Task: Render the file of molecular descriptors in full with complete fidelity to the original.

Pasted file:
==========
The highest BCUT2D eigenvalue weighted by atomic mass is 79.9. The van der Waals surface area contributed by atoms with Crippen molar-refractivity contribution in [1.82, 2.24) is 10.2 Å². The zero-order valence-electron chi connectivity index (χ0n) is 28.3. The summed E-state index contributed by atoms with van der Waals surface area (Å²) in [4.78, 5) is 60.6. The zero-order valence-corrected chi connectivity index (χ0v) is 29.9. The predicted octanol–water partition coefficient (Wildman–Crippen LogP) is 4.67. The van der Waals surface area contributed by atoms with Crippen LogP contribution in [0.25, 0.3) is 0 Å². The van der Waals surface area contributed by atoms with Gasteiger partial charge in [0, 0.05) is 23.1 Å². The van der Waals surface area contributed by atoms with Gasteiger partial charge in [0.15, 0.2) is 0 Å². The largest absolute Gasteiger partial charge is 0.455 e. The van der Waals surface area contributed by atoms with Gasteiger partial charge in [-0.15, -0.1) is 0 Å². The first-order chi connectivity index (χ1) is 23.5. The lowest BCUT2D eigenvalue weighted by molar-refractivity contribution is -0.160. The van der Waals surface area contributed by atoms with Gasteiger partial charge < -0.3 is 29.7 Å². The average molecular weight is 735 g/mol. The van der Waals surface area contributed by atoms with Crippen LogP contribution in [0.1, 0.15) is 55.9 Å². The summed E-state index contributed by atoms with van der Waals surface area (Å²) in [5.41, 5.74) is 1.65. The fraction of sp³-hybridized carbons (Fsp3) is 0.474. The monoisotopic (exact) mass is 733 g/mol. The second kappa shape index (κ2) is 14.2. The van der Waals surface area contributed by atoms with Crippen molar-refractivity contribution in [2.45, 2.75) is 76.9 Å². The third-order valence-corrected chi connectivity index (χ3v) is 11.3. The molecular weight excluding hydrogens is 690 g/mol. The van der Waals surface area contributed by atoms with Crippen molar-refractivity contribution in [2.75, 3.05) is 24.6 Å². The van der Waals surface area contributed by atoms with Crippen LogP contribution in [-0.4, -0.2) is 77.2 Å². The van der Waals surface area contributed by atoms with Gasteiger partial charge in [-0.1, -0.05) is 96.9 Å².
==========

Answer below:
The highest BCUT2D eigenvalue weighted by atomic mass is 79.9. The van der Waals surface area contributed by atoms with Crippen molar-refractivity contribution in [1.82, 2.24) is 10.2 Å². The zero-order valence-electron chi connectivity index (χ0n) is 28.3. The summed E-state index contributed by atoms with van der Waals surface area (Å²) in [4.78, 5) is 60.6. The zero-order valence-corrected chi connectivity index (χ0v) is 29.9. The predicted octanol–water partition coefficient (Wildman–Crippen LogP) is 4.67. The van der Waals surface area contributed by atoms with Crippen LogP contribution in [0.25, 0.3) is 0 Å². The van der Waals surface area contributed by atoms with Gasteiger partial charge in [0, 0.05) is 23.1 Å². The van der Waals surface area contributed by atoms with Gasteiger partial charge in [0.15, 0.2) is 0 Å². The largest absolute Gasteiger partial charge is 0.455 e. The van der Waals surface area contributed by atoms with Gasteiger partial charge in [-0.15, -0.1) is 0 Å². The first-order chi connectivity index (χ1) is 23.5. The lowest BCUT2D eigenvalue weighted by molar-refractivity contribution is -0.160. The van der Waals surface area contributed by atoms with Gasteiger partial charge < -0.3 is 29.7 Å². The average molecular weight is 735 g/mol. The van der Waals surface area contributed by atoms with Crippen LogP contribution in [0.1, 0.15) is 55.9 Å². The summed E-state index contributed by atoms with van der Waals surface area (Å²) in [5.41, 5.74) is 1.65. The fraction of sp³-hybridized carbons (Fsp3) is 0.474. The monoisotopic (exact) mass is 733 g/mol. The second kappa shape index (κ2) is 14.2. The van der Waals surface area contributed by atoms with Crippen molar-refractivity contribution in [2.45, 2.75) is 76.9 Å². The third-order valence-corrected chi connectivity index (χ3v) is 11.3. The molecular weight excluding hydrogens is 690 g/mol. The van der Waals surface area contributed by atoms with Crippen molar-refractivity contribution in [2.75, 3.05) is 24.6 Å². The van der Waals surface area contributed by atoms with Crippen LogP contribution in [-0.4, -0.2) is 77.2 Å². The van der Waals surface area contributed by atoms with Gasteiger partial charge in [-0.1, -0.05) is 96.9 Å².